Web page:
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So after a worrying night and lack of sleep we got the bikes out and saddled up, Andy got the bikes started and we both stalled at the get go. "that's it call it off" I shouted in fear." no no no" Andy bellowed back. Oh crap I thought. So we swapped bikes till we had filled with fuel and gave the bikes time to warm up too. So after filling up with fuel the town was getting very busy. So I said "find a place to stop just out of town and we can swap over".

Well it is now or never. The moment I've dreaded but then so wanted to do and bless Andy's patience his face was full of fear and worry. Not the encouragement face I could do with right now. Well at worst I would just end up with another broken bone or two. So sort my s**t out and just do it. With a gasp and a sigh I set off.  Andy was told he must talk me through step by step at every junction via the intercoms (my guardian angel) just till I got the gist.

Well I only stalled a few times just like the training lessons back in the day, not enough revs.
I even managed to ride through Boston in heavy traffic with no episode other than the little Brave breaking down. Which was due to over oiling big time and had to have the spark plug cleaned.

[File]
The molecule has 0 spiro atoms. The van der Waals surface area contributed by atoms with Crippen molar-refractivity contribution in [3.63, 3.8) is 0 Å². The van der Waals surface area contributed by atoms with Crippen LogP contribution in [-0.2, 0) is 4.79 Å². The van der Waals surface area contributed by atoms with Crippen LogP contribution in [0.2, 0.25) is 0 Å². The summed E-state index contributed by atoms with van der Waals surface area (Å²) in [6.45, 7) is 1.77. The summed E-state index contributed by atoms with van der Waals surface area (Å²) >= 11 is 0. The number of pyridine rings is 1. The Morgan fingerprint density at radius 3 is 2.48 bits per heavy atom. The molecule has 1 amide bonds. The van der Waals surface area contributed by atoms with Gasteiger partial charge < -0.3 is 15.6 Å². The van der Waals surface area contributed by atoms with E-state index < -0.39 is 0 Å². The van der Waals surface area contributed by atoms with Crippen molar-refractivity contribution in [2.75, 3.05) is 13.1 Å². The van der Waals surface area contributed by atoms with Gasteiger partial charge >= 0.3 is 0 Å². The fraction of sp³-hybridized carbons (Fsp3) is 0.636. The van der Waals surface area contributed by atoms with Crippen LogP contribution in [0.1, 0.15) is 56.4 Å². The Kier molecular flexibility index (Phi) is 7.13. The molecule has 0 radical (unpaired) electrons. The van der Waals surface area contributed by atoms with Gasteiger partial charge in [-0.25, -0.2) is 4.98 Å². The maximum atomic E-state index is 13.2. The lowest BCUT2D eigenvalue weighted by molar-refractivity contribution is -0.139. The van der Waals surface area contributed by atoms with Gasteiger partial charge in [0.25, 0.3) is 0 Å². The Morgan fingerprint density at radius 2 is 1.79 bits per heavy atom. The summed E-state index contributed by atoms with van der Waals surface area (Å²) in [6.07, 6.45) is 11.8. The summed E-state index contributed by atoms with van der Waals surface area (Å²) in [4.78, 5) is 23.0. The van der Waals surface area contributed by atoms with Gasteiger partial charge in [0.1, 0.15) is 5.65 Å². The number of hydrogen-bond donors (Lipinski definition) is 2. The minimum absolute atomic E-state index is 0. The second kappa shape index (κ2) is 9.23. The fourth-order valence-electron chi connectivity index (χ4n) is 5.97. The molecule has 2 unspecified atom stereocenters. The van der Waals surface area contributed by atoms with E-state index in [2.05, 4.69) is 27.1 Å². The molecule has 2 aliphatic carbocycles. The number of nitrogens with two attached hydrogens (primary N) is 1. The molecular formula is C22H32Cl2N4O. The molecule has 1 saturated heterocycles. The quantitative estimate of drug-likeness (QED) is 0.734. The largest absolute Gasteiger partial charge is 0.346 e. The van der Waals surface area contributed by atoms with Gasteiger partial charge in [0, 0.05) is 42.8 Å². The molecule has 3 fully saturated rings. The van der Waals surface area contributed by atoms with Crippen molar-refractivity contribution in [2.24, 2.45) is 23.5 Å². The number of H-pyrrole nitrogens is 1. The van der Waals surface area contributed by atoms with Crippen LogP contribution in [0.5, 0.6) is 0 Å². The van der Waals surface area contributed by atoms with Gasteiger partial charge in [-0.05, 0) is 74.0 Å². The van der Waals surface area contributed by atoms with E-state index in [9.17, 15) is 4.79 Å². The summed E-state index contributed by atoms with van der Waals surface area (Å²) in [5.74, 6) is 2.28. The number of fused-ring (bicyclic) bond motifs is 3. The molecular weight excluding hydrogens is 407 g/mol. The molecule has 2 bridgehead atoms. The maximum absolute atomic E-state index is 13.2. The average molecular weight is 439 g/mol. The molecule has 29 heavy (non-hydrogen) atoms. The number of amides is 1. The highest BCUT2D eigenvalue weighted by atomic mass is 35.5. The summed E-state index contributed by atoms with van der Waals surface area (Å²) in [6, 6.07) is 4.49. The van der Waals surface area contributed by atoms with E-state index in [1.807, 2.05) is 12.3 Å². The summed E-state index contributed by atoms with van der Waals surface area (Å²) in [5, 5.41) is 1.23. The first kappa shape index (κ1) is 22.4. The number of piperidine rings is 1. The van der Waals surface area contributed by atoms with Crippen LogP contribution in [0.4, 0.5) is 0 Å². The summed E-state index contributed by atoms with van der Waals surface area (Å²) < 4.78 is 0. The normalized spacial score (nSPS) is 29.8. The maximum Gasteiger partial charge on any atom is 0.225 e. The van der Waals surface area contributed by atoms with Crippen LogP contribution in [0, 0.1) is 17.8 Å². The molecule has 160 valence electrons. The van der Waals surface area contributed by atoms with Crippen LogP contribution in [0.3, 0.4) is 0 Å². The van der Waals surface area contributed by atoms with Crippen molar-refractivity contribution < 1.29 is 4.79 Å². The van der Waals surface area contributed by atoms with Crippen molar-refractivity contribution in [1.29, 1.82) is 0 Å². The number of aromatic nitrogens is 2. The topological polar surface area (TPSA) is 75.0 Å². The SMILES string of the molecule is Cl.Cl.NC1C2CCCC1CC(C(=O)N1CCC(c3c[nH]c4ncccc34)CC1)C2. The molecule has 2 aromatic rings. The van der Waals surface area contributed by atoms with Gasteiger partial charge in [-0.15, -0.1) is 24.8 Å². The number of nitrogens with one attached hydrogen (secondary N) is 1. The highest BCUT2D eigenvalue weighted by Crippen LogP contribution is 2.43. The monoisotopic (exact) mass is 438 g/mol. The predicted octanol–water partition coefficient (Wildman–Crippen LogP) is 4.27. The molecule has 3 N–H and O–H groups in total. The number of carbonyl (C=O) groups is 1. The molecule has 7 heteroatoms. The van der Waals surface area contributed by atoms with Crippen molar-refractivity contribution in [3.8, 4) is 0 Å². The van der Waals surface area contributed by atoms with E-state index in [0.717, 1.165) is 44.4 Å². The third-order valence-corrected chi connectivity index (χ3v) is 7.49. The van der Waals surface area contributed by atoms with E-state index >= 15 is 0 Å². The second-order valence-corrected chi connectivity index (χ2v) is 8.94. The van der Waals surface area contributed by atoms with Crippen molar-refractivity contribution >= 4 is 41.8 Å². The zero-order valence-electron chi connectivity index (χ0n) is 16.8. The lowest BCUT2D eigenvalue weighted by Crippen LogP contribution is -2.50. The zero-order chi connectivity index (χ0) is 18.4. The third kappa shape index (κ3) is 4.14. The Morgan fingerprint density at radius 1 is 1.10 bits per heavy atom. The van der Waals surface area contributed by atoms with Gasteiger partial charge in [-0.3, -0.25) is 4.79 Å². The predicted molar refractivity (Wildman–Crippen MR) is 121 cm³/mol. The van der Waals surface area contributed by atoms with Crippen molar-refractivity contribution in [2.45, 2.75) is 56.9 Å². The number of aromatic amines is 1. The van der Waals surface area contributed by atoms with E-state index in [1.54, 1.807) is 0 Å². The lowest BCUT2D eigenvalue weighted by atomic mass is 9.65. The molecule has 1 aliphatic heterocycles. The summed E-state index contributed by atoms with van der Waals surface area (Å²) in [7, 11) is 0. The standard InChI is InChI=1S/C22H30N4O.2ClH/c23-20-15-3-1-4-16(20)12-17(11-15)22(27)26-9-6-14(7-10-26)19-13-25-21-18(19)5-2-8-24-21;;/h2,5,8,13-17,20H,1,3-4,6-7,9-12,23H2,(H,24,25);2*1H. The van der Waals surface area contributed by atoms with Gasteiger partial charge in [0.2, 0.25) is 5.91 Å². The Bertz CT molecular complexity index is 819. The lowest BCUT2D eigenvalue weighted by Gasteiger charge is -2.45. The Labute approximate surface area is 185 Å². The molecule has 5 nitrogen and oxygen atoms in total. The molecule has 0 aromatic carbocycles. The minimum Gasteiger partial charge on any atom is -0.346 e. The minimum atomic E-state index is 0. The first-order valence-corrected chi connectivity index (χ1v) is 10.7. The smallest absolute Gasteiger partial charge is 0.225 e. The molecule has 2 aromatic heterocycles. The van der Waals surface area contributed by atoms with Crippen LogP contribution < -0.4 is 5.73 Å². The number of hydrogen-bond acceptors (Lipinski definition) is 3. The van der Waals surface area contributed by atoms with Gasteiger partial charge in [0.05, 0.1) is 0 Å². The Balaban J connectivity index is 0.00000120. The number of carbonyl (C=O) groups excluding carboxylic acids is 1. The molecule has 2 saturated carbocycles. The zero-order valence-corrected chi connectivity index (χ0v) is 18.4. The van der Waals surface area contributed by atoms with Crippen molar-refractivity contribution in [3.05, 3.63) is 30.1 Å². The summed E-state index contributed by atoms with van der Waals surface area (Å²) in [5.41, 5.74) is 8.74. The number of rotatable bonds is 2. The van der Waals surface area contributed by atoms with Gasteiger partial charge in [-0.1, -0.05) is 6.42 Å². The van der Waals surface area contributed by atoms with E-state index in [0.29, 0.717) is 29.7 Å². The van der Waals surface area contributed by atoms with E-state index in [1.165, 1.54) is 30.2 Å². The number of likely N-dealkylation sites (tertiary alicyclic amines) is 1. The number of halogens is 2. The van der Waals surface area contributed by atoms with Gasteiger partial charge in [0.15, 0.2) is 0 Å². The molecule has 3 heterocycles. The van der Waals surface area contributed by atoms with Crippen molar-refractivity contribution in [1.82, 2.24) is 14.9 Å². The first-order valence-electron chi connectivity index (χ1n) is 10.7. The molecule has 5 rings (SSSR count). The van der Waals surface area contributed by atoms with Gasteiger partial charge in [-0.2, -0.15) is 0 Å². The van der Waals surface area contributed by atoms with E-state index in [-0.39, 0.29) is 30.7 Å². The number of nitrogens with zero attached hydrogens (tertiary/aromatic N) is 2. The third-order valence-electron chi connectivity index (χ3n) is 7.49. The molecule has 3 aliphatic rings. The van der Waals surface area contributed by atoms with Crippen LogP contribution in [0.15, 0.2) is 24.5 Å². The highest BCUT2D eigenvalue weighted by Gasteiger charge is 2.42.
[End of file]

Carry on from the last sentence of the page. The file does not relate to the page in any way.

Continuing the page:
Because I had stalled at a few junctions I made a point of starting the bike all by myself. This was ok until the back of my knee was so sore from hitting the seat every time I kicked it over. I soon learned to kick it over with the heel of my foot. I do bruise so easy my leg went completely dead.
So, 6 hours, 2 breakdowns later we made it to Skegness.
I text my friend to tell her I had made it and predictive text changed it to read “made it to Skegness with my foot clutch and shit stick" she then replied "glad you got there ok, hope your stick didn't give you too much shit" which I think summed up everything.
I am so proud to have done it on such an iconic bike. I spent 2 years asking myself WHEN will I go for it, well less than a week after my 46th birthday I did what I set out to do.
120 miles with no mishaps.
I had just got to do it all again the next day on the way back. Andy didn't have to talk me through each step on the way back and we made it home in 4 hours with no breakdowns. At our last fuel stop at Grantham a group of bikers pulled in to the petrol station, one of them was on a black Polaris scout. First time I have seen a non-Indian rider’s member on one, I had great pleasure telling him I rode the 101 for the first time. Lol. They loved the 2 bikes and were really chatty.